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The Movable Jewels
From The Grand Lodge Of Texas
During the Entered Apprentice lecture, the new initiate is introduced to the six Jewels belonging to the Lodge, three immovable and three movable. The moveable Jewels are the Rough Ashlar, the Perfect Ashlar, and the Trestle-Board. The new Entered Apprentice Mason is told “the Rough Ashlar is a stone as taken from the quarry, in its rude and natural state. The Perfect Ashlar is a stone made ready by the hands of the workmen, to be adjusted by the tools of the Fellow-Craft. The Trestle-Board is for the Master workman to draw his designs upon.” Unfortunately, this portion of the lecture is monitorial and, in many lodges, not given to the new Mason. He must depend upon a knowledgeable brother to lead him to these Jewels or he must of his own initiative discover the Jewels of the Lodge. However, these Jewels have a symbolic nature that is important to the Mason.
In its normal use, an ashlar is a stone taken from the quarry to be prepared for use in building construction. In Freemasonry, the ashlar has been adopted in its two states as a symbol in the first degree. The Rough Ashlar is the stone as cut and taken from the quarry in its unfinished state. As such, it reminds the Mason of his rude and imperfect state by nature. Through the development of his intellectual self by wholesome education, he strives to move from this imperfect state to a more perfect state. This state is represented by the Perfect Ashlar, which has been smoothed, squared, and fitted for the builder’s use.
It has been said the purpose of Freemasonry is to take good men and make them better. Perhaps it is more appropriate to say that the purpose of Freemasonry is to take good men who have the potential to be better and help them cultivate that moral and spiritual portion of themselves so they become better members of society. The rough ashlar is that stone taken from the quarry in an unfinished state, but the stone must be of good quality, without defects or cracks, with the potential to be worked into a perfect, smooth ashlar. That is why Masonry accepts only those who come under the tongue of good report without scandalous or immoral backgrounds. As an Entered Apprentice, the new initiate is just beginning his Masonic journey. As such he represents that rough stone taken from the quarry, a person who desires to improve himself morally and intellectually. While rough in his rudimentary form, he possesses moral and personal qualities that recommend him to the Fraternity and he has expressed the desire to pursue personal growth through education and enlightenment.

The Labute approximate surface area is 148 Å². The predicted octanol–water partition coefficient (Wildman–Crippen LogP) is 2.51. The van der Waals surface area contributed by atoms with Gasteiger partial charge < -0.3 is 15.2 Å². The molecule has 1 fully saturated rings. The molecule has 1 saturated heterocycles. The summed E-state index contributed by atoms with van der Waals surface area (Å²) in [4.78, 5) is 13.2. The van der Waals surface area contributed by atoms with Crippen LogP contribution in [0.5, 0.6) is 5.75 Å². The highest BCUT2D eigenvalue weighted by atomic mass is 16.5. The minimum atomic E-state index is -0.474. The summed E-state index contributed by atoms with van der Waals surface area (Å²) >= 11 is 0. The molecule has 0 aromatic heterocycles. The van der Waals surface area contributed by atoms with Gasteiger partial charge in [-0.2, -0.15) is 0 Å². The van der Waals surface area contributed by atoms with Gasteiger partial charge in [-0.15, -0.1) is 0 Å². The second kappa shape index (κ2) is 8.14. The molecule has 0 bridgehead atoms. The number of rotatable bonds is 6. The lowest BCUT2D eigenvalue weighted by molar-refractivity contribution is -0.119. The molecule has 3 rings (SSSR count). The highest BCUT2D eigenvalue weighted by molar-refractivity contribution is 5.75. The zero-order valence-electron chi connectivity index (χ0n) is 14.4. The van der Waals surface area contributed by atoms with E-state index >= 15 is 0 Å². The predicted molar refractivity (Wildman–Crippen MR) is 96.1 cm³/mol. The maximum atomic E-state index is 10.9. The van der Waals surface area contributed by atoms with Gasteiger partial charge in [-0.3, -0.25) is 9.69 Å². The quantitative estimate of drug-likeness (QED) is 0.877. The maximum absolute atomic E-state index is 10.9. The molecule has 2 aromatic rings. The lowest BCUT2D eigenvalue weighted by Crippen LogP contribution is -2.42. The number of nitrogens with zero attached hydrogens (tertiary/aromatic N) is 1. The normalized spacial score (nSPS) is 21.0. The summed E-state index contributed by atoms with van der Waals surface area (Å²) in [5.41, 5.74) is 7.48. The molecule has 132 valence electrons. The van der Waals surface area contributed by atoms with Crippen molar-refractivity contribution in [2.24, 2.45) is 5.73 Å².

As he proceeds through his Masonic initiation, he is exposed to many lessons and symbols to expand his intellect and encourage his personal development. These lessons and symbols represent a wholesome influence to assist him in strengthening his moral and spiritual self. As Masons we must constantly strive to perfect that which is good and noble in our lives so we become the Perfect Ashlar, which under the skillful hands of the workman has been smoothed and squared for the Builder’s use.
In operative masonry, the trestle-board was important as an instrument upon which the ancient masters laid out the plans for building and worked out the problems of architecture. As a symbol it represents perfection. Masonically, the Trestle-Board may be applied to the individual Mason in his labors to construct his earthly moral and spiritual Temple following the designs laid out in the Book of Sacred Law. It is symbolically a spiritual board upon which the Mason pursues the development of his spiritual relationship to the Supreme Creator of the Universe. The laws of God, the highest ethical standards of conduct, and love for his fellow man should guide his actions. The pursuit represents his efforts to transform himself from the Rough Ashlar to the Perfect Ashlar.
The lecture explanation of the moveable Jewels ends as follows:
May we as Masons constantly strive to live our lives in such a way that we progress towards that state represented by the Perfect Ashlar, that our fellow Masons see the virtues in our lives and deem them worthy of emulation, and that society sees our works as an outward manifestation of our spiritual, moral and upright conduct before our Creator, the Supreme Grand Architect of the Universe.
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Last modified: March 22, 2014